A South Florida business owner accused of trying to hire a hitman to kill family members including his wife and young child, stockpiling guns and bomb-making materials and threatening the life of President Barack Obama was ordered held on $5 million bond Tuesday.
Jason D. Simione, 39, was arrested Monday and is charged with three counts of solicitation to commit first-degree murder, one count of threatening to throw, place or discharge a destructive device and one count of child abuse, authorities said.
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Authorities believe that Simione “inquired to have a person come up from El Salvador, specifically a MS-13 gang member, and offered to pay up to $150,000 to dispose of his wife, mother-in-law and brother-in-law, and child, if he did not receive custody of the child," Broward Sheriff's Office Det. Ricky Libman said at a Tuesday afternoon news conference.
He described Simione – who lives in Dania Beach and is the owner of Bulldog Tactical Equipment in Fort Lauderdale – as a survivalist who stores food in case there's a natural disaster or the U.S. government collapses.
“He’s made statements to me and his employees about how unhappy he is with government policy, specifically the president," said Libman, of BSO's Violent Crimes Unit.
Workers fortified Simione's home "in lieu of a SWAT or a law enforcement assault," Libman said. He described one room as "a last stand room."
“The back of the door was a silhouette of an average-sized person that would be on the outside of the door with X’s marked where to shoot at to make sure to hit a vital organ. He basically set up kill zones in his house for an assault," Libman said. "The walls were refortified, the windows were barred. It would be a nightmarish tactical situation if anybody had to actually go in there."
Simione made his first appearance before Broward Judge John Hurley Tuesday morning, where his bond was set.
"The court's very concerned on a number of levels," Hurley said. "Number one is, the court is concerned with his alleged willingness to hire a hitman to kill everyone in his family including his own child."
According to the arrest affidavit read by Hurley, Simione's wife went to the Broward Sheriff's Office on Friday to report alleged child abuse by Simione against the couple's 9-month-old child.
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The wife told detectives Simione had displayed paranoid behavior recently, including violent outbursts and delusions, and had been abusing illegal steroids, Hurley said. In one of the outbursts, Simione threw their child onto a table, causing a laceration, the wife said, according to Hurley.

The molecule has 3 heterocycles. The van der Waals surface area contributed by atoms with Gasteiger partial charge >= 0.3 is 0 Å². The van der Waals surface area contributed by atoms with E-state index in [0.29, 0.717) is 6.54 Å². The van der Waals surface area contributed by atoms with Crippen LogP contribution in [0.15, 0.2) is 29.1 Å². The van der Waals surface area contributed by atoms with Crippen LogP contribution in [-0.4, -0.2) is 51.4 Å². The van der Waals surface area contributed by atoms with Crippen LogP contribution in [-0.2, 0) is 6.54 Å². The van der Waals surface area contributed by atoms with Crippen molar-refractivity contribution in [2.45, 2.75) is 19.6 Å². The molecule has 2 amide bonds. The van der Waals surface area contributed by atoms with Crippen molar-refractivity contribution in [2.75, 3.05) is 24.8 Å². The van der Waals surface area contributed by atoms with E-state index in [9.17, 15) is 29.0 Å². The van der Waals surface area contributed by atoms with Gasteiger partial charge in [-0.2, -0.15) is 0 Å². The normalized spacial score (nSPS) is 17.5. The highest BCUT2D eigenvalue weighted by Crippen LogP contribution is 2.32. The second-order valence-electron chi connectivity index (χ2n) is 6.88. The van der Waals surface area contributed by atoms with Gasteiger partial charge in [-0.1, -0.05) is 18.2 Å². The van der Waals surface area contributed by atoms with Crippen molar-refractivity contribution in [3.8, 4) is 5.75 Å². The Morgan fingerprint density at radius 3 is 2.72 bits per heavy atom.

She also said she had seen bomb-making materials at Simione's homes in Dania and Stuart, Hurley said.
When detectives interview some of Simione's employees, they said he had become increasingly hostile and paranoid, had been regularly making threats toward his wife in front of the employees and had "expressed distaste for the U.S. government policies," Hurley said.
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"The employees said you repeatedly have threatened the President of the United States, saying that he should be murdered," Hurley said.
Employees said Simione had been stockpiling firearms, ammunition and bomb-making materials and had threatened to kill anyone who attempted to arrest him or take his child, Hurley said.
Simione's employees said they had witnessed him taking steroids and had helped him reinforce his home in Dania to prevent breaches by law enforcement and had made "kill zones" if police made entry into the home, Hurley said.
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One employee said he had been approached by Simione who asked whether he could help him find someone to kill his wife, their child and his wife's mother and brother, Hurley said.
Simione offered $150,000 for their deaths and "tagged each person with code names," Hurley said.
Employees said they saw a large amount of guns, ammunition and bomb-making materials in Simione's house, including threaded galvanized metal pipes, threaded pipe caps, nails, gun powder, propane cylinders, wire and batteries, Hurley said.
Simione had .50-caliber sniper rifles, automatic rifles and illegal ammunition including armor-piercing rounds, Hurley said.
According to the Broward Sheriff's Office, 68 rifles, shotguns and handguns were found in Simione's house, along with between 60,000-70,000 rounds of ammunition.
All of the guns are legally owned but were taken for safekeeping because of a protection order recently obtained by Simione's wife, the BSO said.
During Tuesday's hearing, prosecutors said Simione's net worth was between $2 to $9 million. They said he has no prior arrests.
Simione's attorney, David Bogenschutz, had argued for a lesser bond of $25,000 on each count. He said Simione has been a South Florida resident a long time and is going through a nasty divorce.
"He's in the middle of a divorce and it's a pretty contentious divorce," Bogenschutz said.
If Simione posts bond, he will have to wear a GPS monitor and must stay away from his wife and her family and their child, Hurley said.
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